Tuesday, January 29, 2013

Shades of a New Beginning

Shades of Earth: An Across the Universe Novel
When your options are dying in a spaceship that is slowly shutting down or descending to an unknown planet possibly full of monsters, you realize your choice will be life or death either way. Amy and Elder chose the latter, and the new planet might be scary, but in Beth Revis's Shades of Earth, the real fear comes from the things you know rather than the ones you don't know.

The landing is far from smooth, but Amy knows landing means she can finally unfreeze her parents and the rest of the Earthborns. The problem is the shipborns- they don't trust the Earthborns. When they finally unfreeze the group that was meant to make the transition to the new planet safer and more efficient, Elder realizes Orion's prediction may have been correct: the Earthborns were either going to make them slaves or soldiers. But the Earthborns know how to use their weapons, and with crazy pterodactyl-like creatures trying to eat them, guns can come in handy.

But the creatures on the planet aren't the only thing to worry about. When people start going missing, and Phydus (the ship's crowd control drug) is found in the systems of the dead and the creatures, the group begins to realize something fishy is happening on the planet. They find ruins that were clearly made for humans, and Sol-Earth still hasn't contacted them. They fear that the extra 200 years they were trapped in the ship may have made them a lost cause and they are now left to survive on their own. But people keep disappearing and an explosion on the shuttle destroys all their food and weapon reserves. So whether or not Earth can hear them becomes the least of their problems. Instead, the Earthborns and the Shipborns have to come together for one purpose: survival.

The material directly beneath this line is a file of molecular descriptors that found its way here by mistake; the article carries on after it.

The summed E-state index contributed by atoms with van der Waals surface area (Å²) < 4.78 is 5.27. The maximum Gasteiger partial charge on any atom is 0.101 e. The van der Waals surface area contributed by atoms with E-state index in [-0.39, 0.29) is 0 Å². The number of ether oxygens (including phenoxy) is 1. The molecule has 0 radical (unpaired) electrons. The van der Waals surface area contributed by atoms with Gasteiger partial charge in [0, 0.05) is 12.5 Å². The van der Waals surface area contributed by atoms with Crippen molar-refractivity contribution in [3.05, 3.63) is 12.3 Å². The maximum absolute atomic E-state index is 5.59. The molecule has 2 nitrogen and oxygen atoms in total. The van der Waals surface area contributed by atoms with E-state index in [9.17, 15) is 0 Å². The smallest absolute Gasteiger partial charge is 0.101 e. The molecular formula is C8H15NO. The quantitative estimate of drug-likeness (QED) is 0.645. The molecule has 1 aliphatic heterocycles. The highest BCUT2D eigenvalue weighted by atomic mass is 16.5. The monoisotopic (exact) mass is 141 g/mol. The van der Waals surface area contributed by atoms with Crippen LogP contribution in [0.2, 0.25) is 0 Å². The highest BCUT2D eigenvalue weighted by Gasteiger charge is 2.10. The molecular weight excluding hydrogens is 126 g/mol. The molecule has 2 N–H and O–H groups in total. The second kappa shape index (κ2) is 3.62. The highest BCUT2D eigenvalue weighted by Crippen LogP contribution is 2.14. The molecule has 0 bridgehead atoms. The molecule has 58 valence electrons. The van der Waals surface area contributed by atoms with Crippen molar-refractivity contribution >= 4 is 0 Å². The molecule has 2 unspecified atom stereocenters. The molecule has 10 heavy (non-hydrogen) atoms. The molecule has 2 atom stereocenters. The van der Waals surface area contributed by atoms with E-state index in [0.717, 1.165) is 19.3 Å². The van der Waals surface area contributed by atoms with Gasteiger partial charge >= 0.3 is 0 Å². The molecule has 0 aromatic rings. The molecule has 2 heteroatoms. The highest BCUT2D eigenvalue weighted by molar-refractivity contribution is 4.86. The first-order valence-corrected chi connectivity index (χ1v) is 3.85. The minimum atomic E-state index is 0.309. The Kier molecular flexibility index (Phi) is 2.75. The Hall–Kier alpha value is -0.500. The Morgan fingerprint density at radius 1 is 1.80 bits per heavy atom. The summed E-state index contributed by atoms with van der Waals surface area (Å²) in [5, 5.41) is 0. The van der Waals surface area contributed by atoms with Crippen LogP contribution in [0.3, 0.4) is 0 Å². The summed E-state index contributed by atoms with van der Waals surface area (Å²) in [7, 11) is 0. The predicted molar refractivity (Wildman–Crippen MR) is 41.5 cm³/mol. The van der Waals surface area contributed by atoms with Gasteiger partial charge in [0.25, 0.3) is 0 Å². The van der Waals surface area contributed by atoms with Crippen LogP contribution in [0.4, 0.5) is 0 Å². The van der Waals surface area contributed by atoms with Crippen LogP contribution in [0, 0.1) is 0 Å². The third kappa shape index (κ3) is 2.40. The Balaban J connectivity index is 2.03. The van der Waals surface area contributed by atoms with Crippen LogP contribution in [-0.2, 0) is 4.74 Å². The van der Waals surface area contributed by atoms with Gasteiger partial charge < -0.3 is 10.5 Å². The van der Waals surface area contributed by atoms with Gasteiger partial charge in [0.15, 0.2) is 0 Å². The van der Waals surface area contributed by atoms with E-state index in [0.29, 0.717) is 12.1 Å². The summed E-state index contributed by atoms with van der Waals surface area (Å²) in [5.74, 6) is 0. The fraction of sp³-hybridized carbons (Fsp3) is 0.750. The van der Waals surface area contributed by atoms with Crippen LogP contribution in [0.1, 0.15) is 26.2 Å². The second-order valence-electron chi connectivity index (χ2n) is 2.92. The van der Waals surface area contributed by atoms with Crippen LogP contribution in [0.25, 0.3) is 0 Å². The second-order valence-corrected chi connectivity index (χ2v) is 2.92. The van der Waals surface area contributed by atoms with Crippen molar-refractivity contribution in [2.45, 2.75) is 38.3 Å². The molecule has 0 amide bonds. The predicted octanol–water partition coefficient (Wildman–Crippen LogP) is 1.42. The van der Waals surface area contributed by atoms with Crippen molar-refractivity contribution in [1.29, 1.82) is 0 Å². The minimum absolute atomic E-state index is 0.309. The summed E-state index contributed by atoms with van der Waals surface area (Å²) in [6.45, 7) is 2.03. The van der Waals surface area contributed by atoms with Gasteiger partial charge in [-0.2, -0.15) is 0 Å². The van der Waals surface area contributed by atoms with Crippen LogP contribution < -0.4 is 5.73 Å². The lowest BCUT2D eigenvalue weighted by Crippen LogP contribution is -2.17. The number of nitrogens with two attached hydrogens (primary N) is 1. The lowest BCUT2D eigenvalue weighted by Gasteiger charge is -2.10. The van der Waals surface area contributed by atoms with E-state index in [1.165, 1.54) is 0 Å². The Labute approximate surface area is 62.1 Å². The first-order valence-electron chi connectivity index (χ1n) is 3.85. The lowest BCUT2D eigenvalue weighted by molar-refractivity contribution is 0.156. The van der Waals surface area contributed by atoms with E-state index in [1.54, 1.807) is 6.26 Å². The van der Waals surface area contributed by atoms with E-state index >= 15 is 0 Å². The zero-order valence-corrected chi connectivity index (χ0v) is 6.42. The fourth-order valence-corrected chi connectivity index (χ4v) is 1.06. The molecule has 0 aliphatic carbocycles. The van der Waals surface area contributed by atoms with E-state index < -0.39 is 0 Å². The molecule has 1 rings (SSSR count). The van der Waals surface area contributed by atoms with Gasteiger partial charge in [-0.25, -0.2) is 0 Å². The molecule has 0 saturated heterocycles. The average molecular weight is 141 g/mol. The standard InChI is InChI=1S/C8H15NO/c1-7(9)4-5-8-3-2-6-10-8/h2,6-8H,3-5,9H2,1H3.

This series was one of those runaway successes that just got better and better with each book. The story was interesting on a claustrophobic ship, so with a new planet to explore, it was even better! My one criticism was that I wanted more of the new planet. I wanted more and more creatures! But I suppose I have to be satisfied with what I got, which was still pretty great! The added conflict between the Earthborns and Shipborns just made the story that much more interesting. After all, the idea of who has the upper hand in such a situation is so subjective, you will find yourself rooting for someone different with each turn of a page!

This is a fabulous story for either a science fiction fan or someone who prefers modern novels. The series is gripping enough to hold anyone's interest over the three books. In fact, while the ending was solid, I still wish the story would continue on the new planet. There are some interesting discussions to be had regarding the technology in the book as well. For instance, how fast does technology out-lap itself? Become obsolete? While we don't have 500 years to run an experiment, I am sure showing our students a cell phone from 10 years ago, or better yet, one of those car phones in a bag, will certainly drive the point home! This series is a beautiful expression of technology, human emotion, and basic human instinct all wrapped into one!

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